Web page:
CASHING IN: Exclusive look at future Four Winds South Bend

Two framed photos lined the window sill of Teri Barber’s home, as snow began to fall outside the window panes; one photo showed her Pokagon mother, the other showed her adoptive parents from Elkhart.

“I had a very happy family life with them,” Barber said of her adoptive parents. “I was always curious about my heritage.”

At 5, a family from Elkhart adopted Teri. Like many adopted children, Barber’s journey to find her biological parents began much later in life.

It wasn’t until 1999, when she was in her 40s and both adopted parents had passed away, that she began to search for her birth family. She discovered she had two brothers in Elkhart, and from there, she was able to connect her lineage to a Pokagon family still living on the Dowagiac reservation.

She soon learned she was one of 13 in her Pokagon family.

“It put a lot of the pieces to the puzzle together,” said Barber. “Answered a lot of questions for me that I have been curious about and wondered about throughout my lifetime.”

Barber now lives on the Dowagiac reservation, and worked years for Mno Bmadsen, an economic development branch of the Pokagon Band which provides jobs to many of its citizens. But, now partially retired, Barber is considering a move to the South Bend tribal village set to open in 2018.

“In a way, Indiana is home to me because I lived there for so many years,” she said.

Barber’s interest in relocating to the South Bend property isn’t lost on other tribal citizens. Right now, the tribe is building six units to accommodate tribal families; but under the agreement with the federal government, they’re allowed to build up to 44.

Dowagiac’s tribal village, health facilities, community center and fitness complex will be similar in appearance to the South Bend property. While designs and actual space may differ, they will incorporate environmentally sustainable materials and may use solar panels to power community facilities.

The tribal village will likely be smaller in size than Dowagiac, the tribe’s main headquarters, but similar in size to Hartford. The casino will be larger than Dowagiac’s but not as large as Four Winds New Buffalo.

The South Bend property will also have a fitness center; health is a cornerstone as the tribe continues proactive efforts to increase its average life expectancy. Health officials said the average Pokagon citizen only lives 60 years and a few months.

That’s lower than the average life expectancy of an American, at 78.8 years, according to the Centers for Disease Control.

Building a new $400 million casino and tribal village isn’t just filling a need for the Pokagon people, according to Chairman John Warren, it’s rebuilding their identity in a place they used to call home.

“First time there’s Indian country in the land of Indians, Indiana, in over 200 years,” said Chairman Warren. “Now we have just a small stake back to provide for our people.”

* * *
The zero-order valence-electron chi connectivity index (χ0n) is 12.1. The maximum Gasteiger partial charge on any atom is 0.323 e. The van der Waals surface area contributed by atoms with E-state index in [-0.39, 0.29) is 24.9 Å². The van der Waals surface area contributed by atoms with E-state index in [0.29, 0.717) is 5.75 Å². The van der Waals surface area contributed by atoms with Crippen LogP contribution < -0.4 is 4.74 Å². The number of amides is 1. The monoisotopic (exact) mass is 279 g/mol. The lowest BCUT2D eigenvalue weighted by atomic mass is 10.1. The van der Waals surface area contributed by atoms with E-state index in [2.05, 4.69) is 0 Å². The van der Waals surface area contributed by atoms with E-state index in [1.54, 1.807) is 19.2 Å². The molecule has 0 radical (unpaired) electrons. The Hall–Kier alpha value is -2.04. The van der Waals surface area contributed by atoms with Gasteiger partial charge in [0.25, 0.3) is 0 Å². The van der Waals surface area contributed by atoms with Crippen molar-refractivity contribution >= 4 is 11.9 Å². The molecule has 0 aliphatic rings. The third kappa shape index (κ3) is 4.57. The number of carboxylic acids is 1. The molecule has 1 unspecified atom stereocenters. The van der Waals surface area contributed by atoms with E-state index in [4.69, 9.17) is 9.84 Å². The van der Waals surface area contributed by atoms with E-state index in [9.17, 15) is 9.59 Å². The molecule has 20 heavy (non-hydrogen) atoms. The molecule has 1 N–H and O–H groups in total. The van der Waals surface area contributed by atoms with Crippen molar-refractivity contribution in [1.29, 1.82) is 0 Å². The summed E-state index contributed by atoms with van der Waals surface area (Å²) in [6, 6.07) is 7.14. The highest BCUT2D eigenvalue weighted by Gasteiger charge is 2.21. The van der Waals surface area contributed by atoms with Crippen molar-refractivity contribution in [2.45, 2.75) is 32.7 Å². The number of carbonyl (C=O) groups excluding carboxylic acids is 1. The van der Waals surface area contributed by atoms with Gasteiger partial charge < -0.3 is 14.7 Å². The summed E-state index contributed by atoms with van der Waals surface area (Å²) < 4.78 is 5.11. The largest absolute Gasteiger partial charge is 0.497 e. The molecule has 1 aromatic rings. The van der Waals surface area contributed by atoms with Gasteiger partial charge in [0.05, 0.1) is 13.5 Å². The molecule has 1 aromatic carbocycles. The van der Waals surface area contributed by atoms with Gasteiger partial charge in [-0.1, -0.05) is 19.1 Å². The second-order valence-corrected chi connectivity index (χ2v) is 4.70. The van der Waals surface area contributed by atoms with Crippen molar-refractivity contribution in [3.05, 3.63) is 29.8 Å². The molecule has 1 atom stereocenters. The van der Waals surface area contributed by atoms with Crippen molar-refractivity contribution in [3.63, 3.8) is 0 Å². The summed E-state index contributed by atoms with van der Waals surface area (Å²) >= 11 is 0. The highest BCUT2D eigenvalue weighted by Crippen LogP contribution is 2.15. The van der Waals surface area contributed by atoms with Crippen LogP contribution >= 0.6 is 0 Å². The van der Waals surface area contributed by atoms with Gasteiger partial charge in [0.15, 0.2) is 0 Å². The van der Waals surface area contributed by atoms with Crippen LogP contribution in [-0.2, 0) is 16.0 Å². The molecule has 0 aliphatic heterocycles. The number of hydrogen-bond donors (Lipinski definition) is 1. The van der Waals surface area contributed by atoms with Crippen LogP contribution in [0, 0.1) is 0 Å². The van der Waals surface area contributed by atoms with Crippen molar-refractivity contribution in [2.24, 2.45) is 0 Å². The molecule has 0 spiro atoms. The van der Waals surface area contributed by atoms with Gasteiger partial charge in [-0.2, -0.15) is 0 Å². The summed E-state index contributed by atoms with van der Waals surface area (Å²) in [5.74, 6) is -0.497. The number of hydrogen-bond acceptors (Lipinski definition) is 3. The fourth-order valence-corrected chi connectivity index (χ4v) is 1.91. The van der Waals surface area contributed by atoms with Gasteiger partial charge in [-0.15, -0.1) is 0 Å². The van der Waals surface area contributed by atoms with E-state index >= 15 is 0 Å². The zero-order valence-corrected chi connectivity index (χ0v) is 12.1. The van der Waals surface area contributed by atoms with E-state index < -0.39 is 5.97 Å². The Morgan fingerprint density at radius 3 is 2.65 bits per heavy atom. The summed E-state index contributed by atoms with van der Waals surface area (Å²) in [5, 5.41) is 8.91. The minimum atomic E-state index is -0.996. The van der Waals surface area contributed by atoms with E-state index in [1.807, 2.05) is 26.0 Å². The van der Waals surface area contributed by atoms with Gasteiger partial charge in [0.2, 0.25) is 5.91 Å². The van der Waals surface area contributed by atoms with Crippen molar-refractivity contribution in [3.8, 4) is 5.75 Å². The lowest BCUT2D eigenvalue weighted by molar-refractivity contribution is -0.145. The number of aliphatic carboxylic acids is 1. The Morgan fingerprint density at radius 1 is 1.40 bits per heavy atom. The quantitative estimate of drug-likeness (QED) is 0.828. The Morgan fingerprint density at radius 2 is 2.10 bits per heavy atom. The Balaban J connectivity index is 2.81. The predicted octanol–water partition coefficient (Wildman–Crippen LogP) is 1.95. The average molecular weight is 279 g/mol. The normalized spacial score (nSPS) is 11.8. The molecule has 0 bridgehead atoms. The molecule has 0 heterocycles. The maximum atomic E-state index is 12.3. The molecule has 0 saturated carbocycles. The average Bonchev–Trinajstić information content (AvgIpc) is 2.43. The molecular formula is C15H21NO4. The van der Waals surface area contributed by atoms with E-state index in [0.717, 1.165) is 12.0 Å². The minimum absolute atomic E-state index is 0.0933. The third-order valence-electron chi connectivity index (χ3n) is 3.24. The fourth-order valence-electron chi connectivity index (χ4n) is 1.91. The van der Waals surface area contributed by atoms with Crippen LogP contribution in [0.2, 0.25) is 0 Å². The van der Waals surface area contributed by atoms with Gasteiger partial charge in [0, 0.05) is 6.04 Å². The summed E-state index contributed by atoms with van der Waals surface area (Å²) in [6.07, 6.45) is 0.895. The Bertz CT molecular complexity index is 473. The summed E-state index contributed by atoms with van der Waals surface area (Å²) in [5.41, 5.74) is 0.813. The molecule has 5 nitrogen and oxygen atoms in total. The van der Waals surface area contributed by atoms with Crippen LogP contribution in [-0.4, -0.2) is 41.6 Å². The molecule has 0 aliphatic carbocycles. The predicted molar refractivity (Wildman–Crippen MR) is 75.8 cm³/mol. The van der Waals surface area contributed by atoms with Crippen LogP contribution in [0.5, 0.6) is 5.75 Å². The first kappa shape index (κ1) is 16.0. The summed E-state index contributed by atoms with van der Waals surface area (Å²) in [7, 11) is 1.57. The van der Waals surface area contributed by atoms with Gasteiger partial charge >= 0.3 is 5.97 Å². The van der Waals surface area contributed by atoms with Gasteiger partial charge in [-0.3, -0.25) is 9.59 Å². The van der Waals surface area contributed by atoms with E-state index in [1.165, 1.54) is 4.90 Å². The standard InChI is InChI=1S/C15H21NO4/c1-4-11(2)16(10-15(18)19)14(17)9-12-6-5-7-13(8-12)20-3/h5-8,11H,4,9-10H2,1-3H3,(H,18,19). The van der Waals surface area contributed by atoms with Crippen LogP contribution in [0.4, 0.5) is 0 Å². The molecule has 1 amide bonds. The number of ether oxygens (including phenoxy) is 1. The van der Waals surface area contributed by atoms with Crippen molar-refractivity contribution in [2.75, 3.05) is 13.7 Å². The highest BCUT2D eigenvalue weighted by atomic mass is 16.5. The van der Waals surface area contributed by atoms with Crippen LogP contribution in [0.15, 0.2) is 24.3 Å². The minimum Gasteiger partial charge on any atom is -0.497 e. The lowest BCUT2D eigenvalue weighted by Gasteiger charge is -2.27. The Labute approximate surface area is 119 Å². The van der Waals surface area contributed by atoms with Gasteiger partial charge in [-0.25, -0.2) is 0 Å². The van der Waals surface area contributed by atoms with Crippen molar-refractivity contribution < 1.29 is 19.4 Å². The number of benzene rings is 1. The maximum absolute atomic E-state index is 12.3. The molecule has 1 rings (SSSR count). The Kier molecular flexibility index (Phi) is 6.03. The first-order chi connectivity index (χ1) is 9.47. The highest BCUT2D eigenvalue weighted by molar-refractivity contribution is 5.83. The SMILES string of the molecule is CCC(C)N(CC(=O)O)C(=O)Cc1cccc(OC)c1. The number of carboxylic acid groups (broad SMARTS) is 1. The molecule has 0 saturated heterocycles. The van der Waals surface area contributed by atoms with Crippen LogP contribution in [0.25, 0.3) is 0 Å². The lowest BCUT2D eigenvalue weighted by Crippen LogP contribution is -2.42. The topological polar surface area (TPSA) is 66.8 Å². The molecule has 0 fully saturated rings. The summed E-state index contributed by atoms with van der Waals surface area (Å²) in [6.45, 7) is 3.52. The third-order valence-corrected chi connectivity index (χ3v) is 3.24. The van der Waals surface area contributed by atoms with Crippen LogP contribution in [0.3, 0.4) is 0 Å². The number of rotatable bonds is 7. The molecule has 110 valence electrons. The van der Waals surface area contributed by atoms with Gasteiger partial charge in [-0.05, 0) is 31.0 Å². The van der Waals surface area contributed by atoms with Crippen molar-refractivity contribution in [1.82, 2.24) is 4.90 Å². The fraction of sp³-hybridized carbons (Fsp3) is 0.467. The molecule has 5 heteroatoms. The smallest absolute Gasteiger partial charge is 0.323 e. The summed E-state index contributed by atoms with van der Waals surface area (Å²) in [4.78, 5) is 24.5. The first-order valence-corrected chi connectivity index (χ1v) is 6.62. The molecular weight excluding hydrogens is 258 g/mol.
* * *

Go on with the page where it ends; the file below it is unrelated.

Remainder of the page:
The Environmental Impact Study released by the Bureau of Indian Affairs revealed that of the 5,191 Pokagon citizens, 592 live in Indiana. About 61% of those live within 50 miles of the South Bend property.

“We wouldn’t do it if there wasn’t a need,” said Warren. “We just didn’t pick that spot by accident.”

Warren said there have been long-time barriers like transportation issues for Pokagon members. But Warren said the tribe’s philosophy has always been to have a friendship with the surrounding community, like South Bend.

“Our citizens live in those communities,” said Warren. “Once that community prospers, so do our citizens along with the others, the non-tribal [people].”

‘The right thing to do’

When the Pokagon Band of Potawatomi Indians announced its “intergovernmental agreement” with the City of South Bend, it agreed to donate $5 million to various local community organizations. The tribe also agreed to donate two percent of net win to the City of South Bend.

Those proceeds will be divided into the city’s general fund and the redevelopment commission. The agreement stated that proceeds and donations will begin 12 months after operations begin, which are set to start in early 2018.

But prior to the agreement with the Pokagon band, the land plots taken into federal trust generated $25,570.15 from 2016 taxes, according to records from the treasurer's office. In the meantime, the land in federal trust won't generate any taxes to South Bend until 2019.

Communities who have already cashed in on similar agreements with the Pokagon band, averaged $1.9 million to their local communities in 2015.

Those communities include New Buffalo, Hartford and Dowagiac, with New Buffalo bringing in the most proceeds at $4.4 million.

“Most local and state compacts are made to off-set costs that would impose a burden on a local community,” said Warren. “So that’s why most tribes put that agreement into place.”

The tribe will also pay taxes on a few properties that weren’t taken into federal trust but will be used as part of their development. The tribe itself owns those select properties.

Warren described the property as a “catalyst” for the tribe to provide health, community-oriented, and a variety of services to its citizens. Most of the citizens who live in Indiana, travel to Dowagiac for them.

“Each area has a certain characteristic to it,” said Warren. “But as a whole, we have the same goal in mind: work here, play here and live here.”

See the second part to this story: Building a Pokagon tribal court and police force

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